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Priority Dates Move Forward for Immigration Preference Categories

inside-the-esb-2-905831-m.jpgThe U.S. Department of State has recently issued its September 2013 Visa Bulletin, which is a monthly bulletin that publishes the current “priority dates” for each of the immigration preference categories. The concept of priority dates is very important in immigration law as it determines how long it will take for a foreign national to obtain a green card.

What is a Priority Date?

There is not an unlimited number of green cards given out each year. Congress has set firm numerical limits on how many foreign nationals can receive green cards every year and divided its green card allotments among different preference categories. For example, one of the categories is the employment-based third preference category (EB-3), which is further subdivided into countries of origin. To qualify for the EB-3 category, the foreign national need only possess a Bachelor’s degree or two years of work experience/training.

Because there are more foreign nationals who qualify for an EB-3 green card than there are green cards available in a given year, this category has become “backlogged” and many foreign nationals in this category have to wait until a green card number is available to them. Many of the preference categories are similarly backlogged, which has resulted in long wait times for many foreign nationals.

To help allocate the green cards, every foreign national is assigned a priority date. For the employment-based categories, the priority date is the date the foreign worker’s employer submitted the labor certification on behalf of the worker. For the family-based categories, the priority date is the date U.S. Citizenship and Immigration Services (USCIS) received the I-130 Petition filed on behalf of the foreign family member.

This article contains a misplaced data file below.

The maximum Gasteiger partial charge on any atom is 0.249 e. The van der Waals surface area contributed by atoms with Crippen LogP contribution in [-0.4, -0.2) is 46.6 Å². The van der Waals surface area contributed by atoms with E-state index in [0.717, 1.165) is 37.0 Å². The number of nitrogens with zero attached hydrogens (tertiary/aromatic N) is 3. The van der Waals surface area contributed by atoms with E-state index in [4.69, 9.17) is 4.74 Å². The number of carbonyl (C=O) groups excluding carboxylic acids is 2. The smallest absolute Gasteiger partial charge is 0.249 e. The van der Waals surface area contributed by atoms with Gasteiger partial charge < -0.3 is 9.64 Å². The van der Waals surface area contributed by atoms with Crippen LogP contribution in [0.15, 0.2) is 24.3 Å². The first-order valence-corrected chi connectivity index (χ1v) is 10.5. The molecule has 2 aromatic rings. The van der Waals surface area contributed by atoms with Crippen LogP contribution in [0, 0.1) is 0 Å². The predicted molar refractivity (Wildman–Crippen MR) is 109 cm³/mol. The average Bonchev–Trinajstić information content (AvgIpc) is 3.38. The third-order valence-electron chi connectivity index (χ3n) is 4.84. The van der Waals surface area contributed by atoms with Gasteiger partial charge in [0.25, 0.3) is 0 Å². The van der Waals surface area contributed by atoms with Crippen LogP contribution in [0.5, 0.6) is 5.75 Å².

What is the Visa Bulletin?

Once the foreign national has the priority date, the national can check the monthly Visa Bulletin to find out if the priority date is “current.” If the priority date is current, then the foreign national can file the actual green card application.

For example, the September 2013 Visa Bulletin was just issued and, according to the Bulletin, the current priority date for the EB-3 category for Indian nationals is June 15, 2008. Therefore, beginning on September 1, 2013, only Indian nationals in the EB-3 category with priority dates earlier than June 15, 2008 will be eligible to apply for their green cards.

Additionally, the September 2013 Bulletin shows that for the first time in a long time, the family-based category for spouses and unmarried sons and daughters of permanent residents (F2A category) is current for all priority dates. This means that any foreign national with an F2A priority date may apply for his/her green card in September.

It is very important to check the Visa Bulletin as soon as it is released by the Department of State in order to see if your priority date is current.

What Should I Do if My Priority Date Becomes Current?

If you see that your priority date will be current in the coming month, you should begin gathering the necessary documents and supporting evidence needed for your green card application. You should try to file your green card application on or after the first day of the month in which your priority date is current.

Once a priority date becomes current, it will remain current for the entire month. However, at the end of the month, if USCIS receives a sufficient amount of green card applications for a given category, the priority date in that category could retrogress, or move backward. Therefore, if you did not file your green card application when your date became current, you may be stuck waiting for your date to become current again.

The Rant

The forward movement in the F2A category is very encouraging as it will allow many foreign nationals who have been waiting years for their priority date to become current to apply for their green cards. Although the date will likely retrogress in the next few months, the forward trend will hopefully continue for other preference categories as well.

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